Habitat: Monarchs live in warm places where milkweed grows. Originally native to North and South Americas, Monarchs can now be found in Hawaii, the Caribbean Islands, Portugal, Spain, Australia, New Zealand and other places. While they have disappeared from South America, the two largest populations inhabit Canada and the United States south to California and Mexico. The populations are divided by the Rocky Mountains and are known as the eastern and western populations.
Food: Monarch Caterpillars eat only milkweed. Monarch Butterflies feed on a wide range of nectar plants including, but not limited to, milkweed.
Behavior: The western population of Monarchs overwinter in California, but the eastern population of Monarchs make an annual migration to the Sierra Madre Mountains in Mexico. The migration begins in late summer and the journey is up to 3,000 miles for some Monarchs. When they arrive in Mexico, they cluster together in roosts in oyamel fir forests to wait for days to lengthen. Then they will begin to lay eggs as they migrate north again. It takes some Monarch Butterflies up to five generations to make it back to Canada.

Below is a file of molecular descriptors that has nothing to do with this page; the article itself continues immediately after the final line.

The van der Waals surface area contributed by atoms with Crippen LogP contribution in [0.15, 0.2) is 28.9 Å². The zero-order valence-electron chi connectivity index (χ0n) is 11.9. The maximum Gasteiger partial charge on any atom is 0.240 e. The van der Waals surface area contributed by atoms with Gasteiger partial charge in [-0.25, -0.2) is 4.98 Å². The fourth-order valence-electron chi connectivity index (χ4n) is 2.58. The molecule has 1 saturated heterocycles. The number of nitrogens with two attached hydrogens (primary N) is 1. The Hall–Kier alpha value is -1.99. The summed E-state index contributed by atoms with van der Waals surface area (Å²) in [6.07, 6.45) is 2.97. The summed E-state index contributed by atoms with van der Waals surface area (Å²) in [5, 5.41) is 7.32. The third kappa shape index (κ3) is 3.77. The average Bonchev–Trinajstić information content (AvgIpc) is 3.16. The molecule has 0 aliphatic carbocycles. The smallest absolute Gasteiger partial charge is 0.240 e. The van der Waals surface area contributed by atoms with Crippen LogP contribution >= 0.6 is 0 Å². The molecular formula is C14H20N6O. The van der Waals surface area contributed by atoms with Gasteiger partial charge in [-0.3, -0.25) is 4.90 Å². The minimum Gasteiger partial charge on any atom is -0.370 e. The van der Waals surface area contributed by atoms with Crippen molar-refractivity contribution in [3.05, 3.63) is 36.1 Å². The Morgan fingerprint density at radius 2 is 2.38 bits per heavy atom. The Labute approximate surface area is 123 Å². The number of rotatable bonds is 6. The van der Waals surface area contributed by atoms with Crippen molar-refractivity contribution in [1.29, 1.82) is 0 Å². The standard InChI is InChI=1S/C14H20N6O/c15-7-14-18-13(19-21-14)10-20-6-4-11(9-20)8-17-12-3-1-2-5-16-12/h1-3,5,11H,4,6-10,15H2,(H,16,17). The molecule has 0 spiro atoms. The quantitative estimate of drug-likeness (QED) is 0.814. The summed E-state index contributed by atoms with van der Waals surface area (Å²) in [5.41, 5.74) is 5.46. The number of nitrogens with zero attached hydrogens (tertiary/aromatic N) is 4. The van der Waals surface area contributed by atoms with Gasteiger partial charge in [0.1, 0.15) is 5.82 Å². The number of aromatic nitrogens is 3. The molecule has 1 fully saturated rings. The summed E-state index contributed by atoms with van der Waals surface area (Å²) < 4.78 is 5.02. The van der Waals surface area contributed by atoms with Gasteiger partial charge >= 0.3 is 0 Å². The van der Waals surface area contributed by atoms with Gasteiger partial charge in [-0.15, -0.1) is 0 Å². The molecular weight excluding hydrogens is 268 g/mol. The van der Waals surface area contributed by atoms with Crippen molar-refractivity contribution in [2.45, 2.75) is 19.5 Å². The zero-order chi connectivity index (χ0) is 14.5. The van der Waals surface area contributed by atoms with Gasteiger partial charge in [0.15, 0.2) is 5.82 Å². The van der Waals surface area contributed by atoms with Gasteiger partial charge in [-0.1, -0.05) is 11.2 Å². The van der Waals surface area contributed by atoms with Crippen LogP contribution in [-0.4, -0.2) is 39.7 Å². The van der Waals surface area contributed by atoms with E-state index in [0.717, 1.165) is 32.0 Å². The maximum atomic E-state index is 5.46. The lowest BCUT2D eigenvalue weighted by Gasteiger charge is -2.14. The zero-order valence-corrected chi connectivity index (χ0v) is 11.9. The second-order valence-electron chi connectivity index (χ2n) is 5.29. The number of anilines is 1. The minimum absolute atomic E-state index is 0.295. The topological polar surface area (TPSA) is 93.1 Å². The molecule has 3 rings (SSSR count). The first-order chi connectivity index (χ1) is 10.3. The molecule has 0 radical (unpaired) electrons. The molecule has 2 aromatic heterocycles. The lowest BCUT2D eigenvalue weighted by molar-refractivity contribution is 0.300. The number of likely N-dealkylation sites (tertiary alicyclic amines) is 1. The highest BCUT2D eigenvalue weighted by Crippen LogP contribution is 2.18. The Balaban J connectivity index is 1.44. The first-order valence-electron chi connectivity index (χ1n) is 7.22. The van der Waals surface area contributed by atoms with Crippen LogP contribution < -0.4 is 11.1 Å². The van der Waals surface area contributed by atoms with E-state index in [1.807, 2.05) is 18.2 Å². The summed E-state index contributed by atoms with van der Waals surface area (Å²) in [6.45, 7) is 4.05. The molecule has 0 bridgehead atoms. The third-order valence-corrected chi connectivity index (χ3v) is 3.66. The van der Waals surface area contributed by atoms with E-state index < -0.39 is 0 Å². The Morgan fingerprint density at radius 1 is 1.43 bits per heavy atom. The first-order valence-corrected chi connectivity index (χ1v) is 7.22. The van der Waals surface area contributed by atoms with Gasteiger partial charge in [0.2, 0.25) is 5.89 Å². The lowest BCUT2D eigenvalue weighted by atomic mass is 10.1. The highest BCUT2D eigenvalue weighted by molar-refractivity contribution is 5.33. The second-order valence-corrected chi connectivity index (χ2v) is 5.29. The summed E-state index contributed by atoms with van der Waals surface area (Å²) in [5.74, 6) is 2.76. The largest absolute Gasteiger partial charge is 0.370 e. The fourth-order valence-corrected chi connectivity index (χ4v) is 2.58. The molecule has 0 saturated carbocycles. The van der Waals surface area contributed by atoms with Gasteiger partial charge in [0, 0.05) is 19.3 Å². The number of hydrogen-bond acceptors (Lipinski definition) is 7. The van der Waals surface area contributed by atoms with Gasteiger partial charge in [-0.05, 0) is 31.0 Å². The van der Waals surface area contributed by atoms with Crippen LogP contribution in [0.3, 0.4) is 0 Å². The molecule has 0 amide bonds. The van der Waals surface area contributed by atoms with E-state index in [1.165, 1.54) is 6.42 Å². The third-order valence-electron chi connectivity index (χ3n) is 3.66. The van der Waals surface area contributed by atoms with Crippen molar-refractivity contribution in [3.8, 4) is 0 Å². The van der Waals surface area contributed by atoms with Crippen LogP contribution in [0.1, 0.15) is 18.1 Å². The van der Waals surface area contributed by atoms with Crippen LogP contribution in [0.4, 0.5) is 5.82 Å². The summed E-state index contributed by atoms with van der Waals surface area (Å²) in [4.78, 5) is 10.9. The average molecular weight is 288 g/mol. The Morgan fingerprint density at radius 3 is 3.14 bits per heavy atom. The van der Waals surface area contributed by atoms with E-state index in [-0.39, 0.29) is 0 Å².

Life Cycle: Monarch Butterflies undergo metamorphosis. The female butterfly lays eggs on the leaves of milkweed plant securing them with a secretion of glue. The larvae hatch after a few days as tiny caterpillars. After they eat their egg cases, they begin to eat the leaves of the milkweed plant. Caterpillars eat and grow for about two weeks before entering the pupa stage. During this stage, they enclose themselves in a chrysalis. After another week or two, they emerge as black and orange butterflies, a complete transformation! Most Monarch Butterflies live for 2-5 weeks during which time they feed, mate and lay eggs. The generation born late in summer, however, lives up to eight months giving them time to migrate, overwinter and begin the life cycle again.
Conservation: While globally populations of Monarchs appear secure, the eastern and western populations of the United States and Canada are threatened. Factors that contribute to their decline include loss of milkweed habitat, increased use of herbicides, logging and climate change.
Monarchs are poisonous to their predators, a trait made visually evident by their bright coloring. Monarchs have adapted to store the toxins of milkweed plants, to which they have become immune, for their defense.
A female Monarch Butterfly will lay up to 500 eggs in a 2-5 week period.
Male Monarchs can be distinguished from females by two distinct black spots called pouches on their hindwings.
nwf.org (National Wildlife Federation)
nationalgeographic.com (National Geographic)
fs.fed.us (US Forest Service)
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